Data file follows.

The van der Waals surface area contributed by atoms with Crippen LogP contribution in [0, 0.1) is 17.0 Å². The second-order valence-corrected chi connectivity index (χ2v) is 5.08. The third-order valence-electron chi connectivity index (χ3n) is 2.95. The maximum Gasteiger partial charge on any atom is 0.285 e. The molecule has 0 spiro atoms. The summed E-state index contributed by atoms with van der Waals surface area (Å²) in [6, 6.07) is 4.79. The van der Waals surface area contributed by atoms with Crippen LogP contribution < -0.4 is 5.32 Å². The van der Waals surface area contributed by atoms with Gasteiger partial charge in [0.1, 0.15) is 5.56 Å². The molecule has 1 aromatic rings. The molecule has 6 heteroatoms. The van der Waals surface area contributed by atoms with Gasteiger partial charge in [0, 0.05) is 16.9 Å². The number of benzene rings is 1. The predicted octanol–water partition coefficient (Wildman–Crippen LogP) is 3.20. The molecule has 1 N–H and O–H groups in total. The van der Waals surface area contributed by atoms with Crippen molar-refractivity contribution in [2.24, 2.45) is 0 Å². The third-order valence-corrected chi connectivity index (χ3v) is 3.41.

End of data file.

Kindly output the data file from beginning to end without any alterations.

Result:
The van der Waals surface area contributed by atoms with Crippen LogP contribution in [0, 0.1) is 17.0 Å². The second-order valence-corrected chi connectivity index (χ2v) is 5.08. The third-order valence-electron chi connectivity index (χ3n) is 2.95. The maximum Gasteiger partial charge on any atom is 0.285 e. The molecule has 0 spiro atoms. The summed E-state index contributed by atoms with van der Waals surface area (Å²) in [6, 6.07) is 4.79. The van der Waals surface area contributed by atoms with Crippen LogP contribution < -0.4 is 5.32 Å². The van der Waals surface area contributed by atoms with Gasteiger partial charge in [0.1, 0.15) is 5.56 Å². The molecule has 1 aromatic rings. The molecule has 6 heteroatoms. The van der Waals surface area contributed by atoms with Gasteiger partial charge in [0, 0.05) is 16.9 Å². The number of benzene rings is 1. The predicted octanol–water partition coefficient (Wildman–Crippen LogP) is 3.20. The molecule has 1 N–H and O–H groups in total. The van der Waals surface area contributed by atoms with Crippen molar-refractivity contribution in [2.24, 2.45) is 0 Å². The third-order valence-corrected chi connectivity index (χ3v) is 3.41.